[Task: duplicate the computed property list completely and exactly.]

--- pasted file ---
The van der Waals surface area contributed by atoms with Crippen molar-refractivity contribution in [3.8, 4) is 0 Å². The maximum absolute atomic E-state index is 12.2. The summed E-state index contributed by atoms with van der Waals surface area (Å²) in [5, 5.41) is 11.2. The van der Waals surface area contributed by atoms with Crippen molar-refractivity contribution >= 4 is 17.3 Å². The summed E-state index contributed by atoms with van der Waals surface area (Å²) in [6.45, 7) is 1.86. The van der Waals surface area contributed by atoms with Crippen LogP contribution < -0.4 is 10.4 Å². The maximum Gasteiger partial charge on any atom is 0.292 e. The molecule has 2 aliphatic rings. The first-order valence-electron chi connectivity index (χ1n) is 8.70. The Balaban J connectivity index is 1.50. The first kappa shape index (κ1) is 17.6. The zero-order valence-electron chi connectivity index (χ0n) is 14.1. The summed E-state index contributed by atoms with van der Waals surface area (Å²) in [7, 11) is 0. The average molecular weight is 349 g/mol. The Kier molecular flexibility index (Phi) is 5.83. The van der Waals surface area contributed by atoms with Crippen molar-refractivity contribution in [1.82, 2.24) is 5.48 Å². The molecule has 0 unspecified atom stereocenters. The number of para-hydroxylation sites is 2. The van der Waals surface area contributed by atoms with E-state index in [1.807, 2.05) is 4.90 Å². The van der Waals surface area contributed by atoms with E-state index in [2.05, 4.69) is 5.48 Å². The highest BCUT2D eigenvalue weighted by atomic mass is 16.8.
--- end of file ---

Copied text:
The van der Waals surface area contributed by atoms with Crippen molar-refractivity contribution in [3.8, 4) is 0 Å². The maximum absolute atomic E-state index is 12.2. The summed E-state index contributed by atoms with van der Waals surface area (Å²) in [5, 5.41) is 11.2. The van der Waals surface area contributed by atoms with Crippen molar-refractivity contribution >= 4 is 17.3 Å². The summed E-state index contributed by atoms with van der Waals surface area (Å²) in [6.45, 7) is 1.86. The van der Waals surface area contributed by atoms with Crippen LogP contribution < -0.4 is 10.4 Å². The maximum Gasteiger partial charge on any atom is 0.292 e. The molecule has 2 aliphatic rings. The first-order valence-electron chi connectivity index (χ1n) is 8.70. The Balaban J connectivity index is 1.50. The first kappa shape index (κ1) is 17.6. The zero-order valence-electron chi connectivity index (χ0n) is 14.1. The summed E-state index contributed by atoms with van der Waals surface area (Å²) in [7, 11) is 0. The average molecular weight is 349 g/mol. The Kier molecular flexibility index (Phi) is 5.83. The van der Waals surface area contributed by atoms with Crippen molar-refractivity contribution in [1.82, 2.24) is 5.48 Å². The molecule has 0 unspecified atom stereocenters. The number of para-hydroxylation sites is 2. The van der Waals surface area contributed by atoms with E-state index in [1.807, 2.05) is 4.90 Å². The van der Waals surface area contributed by atoms with E-state index in [2.05, 4.69) is 5.48 Å². The highest BCUT2D eigenvalue weighted by atomic mass is 16.8.